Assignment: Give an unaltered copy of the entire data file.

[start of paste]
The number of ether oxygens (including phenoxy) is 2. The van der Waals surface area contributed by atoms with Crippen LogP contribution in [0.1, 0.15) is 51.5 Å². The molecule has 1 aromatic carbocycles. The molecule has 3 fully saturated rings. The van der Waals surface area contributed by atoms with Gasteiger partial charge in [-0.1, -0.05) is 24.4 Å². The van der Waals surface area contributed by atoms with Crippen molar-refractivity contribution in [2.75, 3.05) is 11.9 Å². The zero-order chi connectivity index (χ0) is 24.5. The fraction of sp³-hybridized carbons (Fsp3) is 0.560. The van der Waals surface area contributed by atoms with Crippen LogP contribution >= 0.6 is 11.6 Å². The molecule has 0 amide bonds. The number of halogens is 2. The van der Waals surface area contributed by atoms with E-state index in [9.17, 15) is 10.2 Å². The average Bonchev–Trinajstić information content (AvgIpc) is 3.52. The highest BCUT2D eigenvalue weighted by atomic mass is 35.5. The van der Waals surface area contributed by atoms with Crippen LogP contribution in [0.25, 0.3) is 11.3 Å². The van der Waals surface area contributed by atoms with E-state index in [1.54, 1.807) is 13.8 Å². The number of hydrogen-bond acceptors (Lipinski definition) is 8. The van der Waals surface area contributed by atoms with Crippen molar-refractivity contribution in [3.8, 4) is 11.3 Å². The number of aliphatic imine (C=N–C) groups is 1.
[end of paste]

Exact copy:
The number of ether oxygens (including phenoxy) is 2. The van der Waals surface area contributed by atoms with Crippen LogP contribution in [0.1, 0.15) is 51.5 Å². The molecule has 1 aromatic carbocycles. The molecule has 3 fully saturated rings. The van der Waals surface area contributed by atoms with Gasteiger partial charge in [-0.1, -0.05) is 24.4 Å². The van der Waals surface area contributed by atoms with Crippen molar-refractivity contribution in [2.75, 3.05) is 11.9 Å². The zero-order chi connectivity index (χ0) is 24.5. The fraction of sp³-hybridized carbons (Fsp3) is 0.560. The van der Waals surface area contributed by atoms with Crippen LogP contribution >= 0.6 is 11.6 Å². The molecule has 0 amide bonds. The number of halogens is 2. The van der Waals surface area contributed by atoms with E-state index in [9.17, 15) is 10.2 Å². The average Bonchev–Trinajstić information content (AvgIpc) is 3.52. The highest BCUT2D eigenvalue weighted by atomic mass is 35.5. The van der Waals surface area contributed by atoms with Crippen LogP contribution in [0.25, 0.3) is 11.3 Å². The van der Waals surface area contributed by atoms with E-state index in [1.54, 1.807) is 13.8 Å². The number of hydrogen-bond acceptors (Lipinski definition) is 8. The van der Waals surface area contributed by atoms with Crippen molar-refractivity contribution in [3.8, 4) is 11.3 Å². The number of aliphatic imine (C=N–C) groups is 1.